Superfood Feature: The health benefits of Matcha
By Amy Crawford
Have you learned about the benefits of matcha tea?
What's that? You haven't tried a green matcha latte yet? Oh come on little foodie! Keep up.
But why would you want to infuse your morning brew with green I hear you ask? Well because it is a metabolism-enhancing, stress-reducing, immune-boosting, cholesterol-lowering, kick butt cancer fighter**. But more on the benefits of matcha tea in a bit.
What is it?
Tea. Matcha is simply green tea.
The Chinese have been drinking green tea for more than 1000 years, you know that. But it is an important part of Japanese culture too. The Japanese named their green tea "matcha", and their Zen Buddhist monks drank it often. It helped them remain calm, alert and focussed during long hours of meditation, you see.
The Japanese grow their tea leaves in the shade, to increase the chlorophyll content. These leaves are then picked by hand, steamed, dried and ground into a fine green powder. Matcha powder.
Why is it good for you?
Where does one start with the benefits of matcha? What matters most here is the antioxidant content of the matcha powder. One cup of matcha tea (or a delicious green matcha latte - can you tell I'm hooked on my recent discovery?) has as many antioxidants as about TEN cups of regular tea. Decent stats, am I right?
This antioxidant intensity comes as a result of consuming the matcha as a powder that is dissolved into your drink, rather than steeping tea leaves which you then throw away.
Here are some more stats to keep you reading. Matcha has: 7 x the antioxidants of dark chocolate AND 60 x the antioxidants of spinach. It beats all the berries on the antioxidant scale too.
The antioxidants within matcha (called catechins) scavenge for dangerous free radicals within the body. These free radicals cause damage that can lead to cancerous cells. One of the most powerful catechins in Matcha is believed to be an anti-carcinogenic (and goes by the name of epigallocatechin gallate or EGCG).
2. Anti aging
Some of the oldest people in the world reside in Japan. Specifically in Okinawa. The high consumption of matcha green tea in this area has been linked in part to their longevity. Matcha is able to combat inflammation and oxidation and thus reduces the visible and internal signs of ageing.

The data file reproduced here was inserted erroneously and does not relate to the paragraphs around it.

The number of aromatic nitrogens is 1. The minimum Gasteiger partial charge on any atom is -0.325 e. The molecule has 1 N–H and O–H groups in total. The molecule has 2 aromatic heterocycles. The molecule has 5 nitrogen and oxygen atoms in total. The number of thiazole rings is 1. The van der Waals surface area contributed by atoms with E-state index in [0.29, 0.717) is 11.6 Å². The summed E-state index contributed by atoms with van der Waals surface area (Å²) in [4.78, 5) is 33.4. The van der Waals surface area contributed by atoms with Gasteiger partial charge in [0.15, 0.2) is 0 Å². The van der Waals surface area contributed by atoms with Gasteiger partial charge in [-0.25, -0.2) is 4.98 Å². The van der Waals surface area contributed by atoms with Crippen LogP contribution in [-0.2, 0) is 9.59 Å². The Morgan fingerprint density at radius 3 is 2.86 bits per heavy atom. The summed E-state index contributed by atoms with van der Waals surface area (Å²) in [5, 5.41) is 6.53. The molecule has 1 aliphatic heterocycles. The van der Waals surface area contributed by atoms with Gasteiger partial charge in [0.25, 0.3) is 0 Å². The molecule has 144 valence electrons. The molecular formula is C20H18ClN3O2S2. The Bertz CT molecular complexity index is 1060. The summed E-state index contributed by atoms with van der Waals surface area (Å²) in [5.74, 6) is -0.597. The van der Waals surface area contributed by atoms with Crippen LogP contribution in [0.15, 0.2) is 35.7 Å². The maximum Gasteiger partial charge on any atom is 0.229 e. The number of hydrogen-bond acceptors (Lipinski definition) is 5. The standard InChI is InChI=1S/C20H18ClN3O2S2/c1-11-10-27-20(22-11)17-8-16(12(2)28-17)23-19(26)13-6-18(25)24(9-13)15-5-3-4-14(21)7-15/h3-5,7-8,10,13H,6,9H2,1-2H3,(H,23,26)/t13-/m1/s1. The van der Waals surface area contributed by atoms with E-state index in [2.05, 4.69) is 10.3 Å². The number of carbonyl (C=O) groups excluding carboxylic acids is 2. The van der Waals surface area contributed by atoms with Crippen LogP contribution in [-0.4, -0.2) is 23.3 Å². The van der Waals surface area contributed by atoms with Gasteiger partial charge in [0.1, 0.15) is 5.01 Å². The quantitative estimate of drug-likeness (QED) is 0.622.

3. Lowering LDL (bad) cholesterol levels
The American Journal of Clinical Nutrition published a 2011 study that demonstrated the administration of green tea beverages to significantly lower LDL and total cholesterol. Enough said.
4. Weight management
Further to the above, the same Journal demonstrated that green tea rich in catechins promoted a thermogenic effect within the body, which in turn promotes fat oxidation. AJCN states that consuming green tea increases thermogenesis (the body's rate of burning calories) from 8-10% to 35-43% of daily energy expenditure.
5. Mental and physical energy
Matcha goes a long way in replacing caffeine in your afternoon pick me up. Brew a cup any time you notice you are lacking in focus. Matcha is a great alternative to coffee, especially for those who feel the effects of the caffeine crash - think headaches and lethargy.
Where to purchase it?
Matcha green tea is sold in concentrated powder form. If you can, look for organic products as they will be produced without any artificial fertilisers, herbicides or pesticides. Personally, I love Matcha Maiden which you'll find in your local health food store, or online.
How do we consume it?
Add 1/2 to 1 teaspoon to smoothies and juices, more or less to baked goods. Or simply brew it like you would a tea.
Do note that you should not add matcha powder directly to boiling water. Doing so will emit a real "grassy", bitter taste. If preparing a 'black' tea, simply boil your water and allow it to sit to cool for 5 minutes prior to preparation, or add little cool water before your matcha.
Make sure you check out my latest super simple matcha recipe, Matcha Pistachio Coconut Balls.
Also, I'd love to know how you fellow matcha fans incorporate this green goodness into your diet - any tips for the rest of us?
Abdul G Dulloo, Claudette Duret, et al. Efficacy of a green tea extract rich in catechin polyphenols and caffeine in increasing 24-h energy expenditure and fat oxidation in humans. American Journal of Clinical Nutrition, Vol. 70, No. 6, 1040-1045, December 1999
Xin-Xin Zheng, Yan-Lu Xu, et al. Green tea intake lowers fasting serum total and LDL cholesterol in adults: a meta-analysis of 14 randomized controlled trials Am J Clin Nutr August 2011. **